Thursday, October 18, 2012
Mitt Romney has now extended his lead to six points in North Carolina following this week's second presidential debate.
The latest Rasmussen Reports telephone survey of Likely Voters in the Tar Heel State, taken last night, finds Romney with 52% support to President Obama’s 46%. One percent (1%) is still undecided. (To see survey question wording, click here.)
A week ago, Romney held a three-point advantage, 51% to 48%, over the president. North Carolina now moves from a Toss-Up to Leans Romney in the Rasmussen Reports Electoral College Projections. In 2008, Obama was the first Democratic presidential candidate to carry North Carolina in over 30 years.
Still, by a 52% to 39% margin, voters in North Carolina think Obama is more likely to win the presidential election. Fifty percent (50%) say the president has a better understanding of the middle class than his Republican opponent, while 42% think Romney is more in sync with the middle class.
Ninety-five percent (95%) of voters in the state are certain they will vote. Among these voters, Romney leads 52% to 46%.
Among the 90% who have already made up their minds how they will vote, it's Romney 53%, Obama 47%.
The survey of 500 Likely Voters in North Carolina was conducted on October 17, 2012 by Rasmussen Reports. The margin of sampling error is +/- 4.5 percentage points with a 95% level of confidence. Field work for all Rasmussen Reports surveys is conducted by Pulse Opinion Research, LLC. See methodology.
Voters in North Carolina trust Romney more than Obama by 14 points when it comes to the economy and by a five-point margin in the area of national security. Voters nationally trust Romney more by seven points on the economy, while the two run nearly even when it comes to national security.
North Carolina voters are more evenly divided when asked which candidate they would rather get advice from to help them make the toughest decision of their lives: 48% say Romney; 46% say Obama.
Two-out-of-three (66%) voters in the state are excited about the choice between Obama and Romney. Twenty-six percent (26%) will simply be voting for the lesser of two evils. North Carolina voters are slightly more enthusiastic about the choices this election compared to voters nationwide.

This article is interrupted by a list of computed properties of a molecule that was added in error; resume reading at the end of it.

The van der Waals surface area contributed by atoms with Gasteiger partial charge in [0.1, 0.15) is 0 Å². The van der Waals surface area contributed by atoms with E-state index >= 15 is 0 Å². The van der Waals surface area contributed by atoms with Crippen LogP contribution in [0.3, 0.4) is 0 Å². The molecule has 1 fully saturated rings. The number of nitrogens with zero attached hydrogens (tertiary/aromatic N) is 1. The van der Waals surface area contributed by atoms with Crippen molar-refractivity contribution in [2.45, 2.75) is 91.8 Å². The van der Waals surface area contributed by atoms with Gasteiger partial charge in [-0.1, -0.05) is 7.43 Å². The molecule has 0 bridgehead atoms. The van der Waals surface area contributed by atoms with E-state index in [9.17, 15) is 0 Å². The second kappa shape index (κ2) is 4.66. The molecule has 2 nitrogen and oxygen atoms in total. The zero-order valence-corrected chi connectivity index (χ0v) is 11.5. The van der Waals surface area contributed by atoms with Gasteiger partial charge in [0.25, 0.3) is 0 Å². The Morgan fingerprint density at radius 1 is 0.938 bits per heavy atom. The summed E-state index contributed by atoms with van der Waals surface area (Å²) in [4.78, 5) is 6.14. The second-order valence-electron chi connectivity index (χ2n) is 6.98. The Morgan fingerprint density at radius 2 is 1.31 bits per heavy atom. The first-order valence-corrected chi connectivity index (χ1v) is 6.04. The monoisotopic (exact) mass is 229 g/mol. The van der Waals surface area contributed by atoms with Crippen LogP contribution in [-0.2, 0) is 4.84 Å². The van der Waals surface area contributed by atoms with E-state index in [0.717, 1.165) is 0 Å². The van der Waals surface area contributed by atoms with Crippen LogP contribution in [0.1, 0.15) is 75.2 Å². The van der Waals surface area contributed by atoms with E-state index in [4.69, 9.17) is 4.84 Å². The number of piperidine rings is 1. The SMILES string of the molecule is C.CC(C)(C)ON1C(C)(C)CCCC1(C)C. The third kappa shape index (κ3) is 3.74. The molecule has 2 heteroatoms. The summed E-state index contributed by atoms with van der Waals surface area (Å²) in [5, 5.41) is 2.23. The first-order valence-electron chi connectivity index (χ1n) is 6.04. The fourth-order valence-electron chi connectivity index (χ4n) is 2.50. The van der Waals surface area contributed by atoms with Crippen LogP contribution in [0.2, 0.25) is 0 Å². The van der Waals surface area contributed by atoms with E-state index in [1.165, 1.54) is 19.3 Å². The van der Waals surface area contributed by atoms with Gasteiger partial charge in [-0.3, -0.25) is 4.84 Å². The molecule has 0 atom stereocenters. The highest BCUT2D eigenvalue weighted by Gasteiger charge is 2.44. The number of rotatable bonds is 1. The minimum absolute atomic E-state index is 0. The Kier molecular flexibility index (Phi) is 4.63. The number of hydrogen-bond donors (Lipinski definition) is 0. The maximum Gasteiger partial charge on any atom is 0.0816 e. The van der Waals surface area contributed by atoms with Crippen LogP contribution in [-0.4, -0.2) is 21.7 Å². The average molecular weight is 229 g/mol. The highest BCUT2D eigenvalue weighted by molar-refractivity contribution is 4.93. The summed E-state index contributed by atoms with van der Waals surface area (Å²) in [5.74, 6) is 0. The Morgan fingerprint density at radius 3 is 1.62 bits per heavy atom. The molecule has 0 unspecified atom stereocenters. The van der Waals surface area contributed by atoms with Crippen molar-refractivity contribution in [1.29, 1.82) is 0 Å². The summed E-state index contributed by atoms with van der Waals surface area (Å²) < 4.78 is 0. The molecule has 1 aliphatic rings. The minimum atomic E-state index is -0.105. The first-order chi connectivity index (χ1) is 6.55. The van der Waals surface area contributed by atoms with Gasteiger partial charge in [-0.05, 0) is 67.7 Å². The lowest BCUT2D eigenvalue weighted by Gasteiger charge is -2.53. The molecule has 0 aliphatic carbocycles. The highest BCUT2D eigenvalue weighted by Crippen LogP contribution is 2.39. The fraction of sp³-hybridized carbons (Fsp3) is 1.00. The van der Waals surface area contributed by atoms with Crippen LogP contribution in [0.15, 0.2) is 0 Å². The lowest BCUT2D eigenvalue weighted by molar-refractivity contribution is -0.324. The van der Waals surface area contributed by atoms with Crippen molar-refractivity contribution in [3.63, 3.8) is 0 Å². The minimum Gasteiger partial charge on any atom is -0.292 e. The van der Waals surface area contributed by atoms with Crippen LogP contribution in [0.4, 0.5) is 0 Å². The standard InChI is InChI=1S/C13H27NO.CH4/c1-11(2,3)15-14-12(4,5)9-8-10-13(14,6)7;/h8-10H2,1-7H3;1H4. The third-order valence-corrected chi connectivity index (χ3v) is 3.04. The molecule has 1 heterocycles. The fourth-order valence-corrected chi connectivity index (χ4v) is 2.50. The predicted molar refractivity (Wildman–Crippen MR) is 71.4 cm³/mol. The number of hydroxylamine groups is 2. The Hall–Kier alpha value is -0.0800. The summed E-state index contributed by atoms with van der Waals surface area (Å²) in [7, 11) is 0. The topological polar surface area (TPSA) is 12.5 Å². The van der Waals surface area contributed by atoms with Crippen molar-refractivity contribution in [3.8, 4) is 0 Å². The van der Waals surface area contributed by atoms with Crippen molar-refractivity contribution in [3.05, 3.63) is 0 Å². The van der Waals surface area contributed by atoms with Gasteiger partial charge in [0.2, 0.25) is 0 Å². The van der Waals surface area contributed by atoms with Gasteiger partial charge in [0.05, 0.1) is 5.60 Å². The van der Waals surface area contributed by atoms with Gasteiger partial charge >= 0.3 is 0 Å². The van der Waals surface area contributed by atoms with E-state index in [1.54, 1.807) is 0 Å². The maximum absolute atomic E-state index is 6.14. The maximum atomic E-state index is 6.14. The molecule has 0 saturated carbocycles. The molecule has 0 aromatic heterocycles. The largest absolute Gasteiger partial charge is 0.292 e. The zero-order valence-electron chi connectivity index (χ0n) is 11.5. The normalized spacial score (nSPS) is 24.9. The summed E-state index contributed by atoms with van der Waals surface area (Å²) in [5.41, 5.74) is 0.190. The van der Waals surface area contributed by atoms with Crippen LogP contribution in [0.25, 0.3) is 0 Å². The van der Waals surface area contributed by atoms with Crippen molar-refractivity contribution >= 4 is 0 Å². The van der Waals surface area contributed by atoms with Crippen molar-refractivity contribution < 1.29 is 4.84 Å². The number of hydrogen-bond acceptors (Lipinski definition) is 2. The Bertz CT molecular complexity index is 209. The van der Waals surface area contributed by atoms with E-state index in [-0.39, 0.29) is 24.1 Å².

Romney has the support of 94% of North Carolina Republicans and 17% of the state's Democrats. Obama earns the backing of 82% of the voters in his own party. The GOP candidate leads 59% to 36% among voters not affiliated with either of the major parties.
Forty-one percent (41%) in North Carolina rate their own personal finances as good or excellent, while 14% give their finances a poor rating. Thirty percent (30%) think their finances are getting better these days, but 41% say they’re getting worse.
Obama draws strong support from those who give their finances positive marks, while Romney is heavily favored among those in the state who think their finances are in poor shape.
Fifty-five percent (55%) of all voters in North Carolina share at least a somewhat favorable impression of Romney, while 44% view him unfavorably. These figures include Very Favorables of 37% and Very Unfavorables of 32%.
Forty-eight percent (48%) now approve of the job the president is doing, but 52% disapprove. This includes Strong Approval from 34% and Strong Disapproval from 47%.
In addition to North Carolina, Romney is ahead in Arizona, Indiana and North Dakota. Obama is ahead in Connecticut, Maine, Massachusetts, Michigan, New Mexico, Pennsylvania and Washington. Colorado, Florida, Missouri, Nevada, New Hampshire, Ohio, Virginia and Wisconsin are Toss-Ups.
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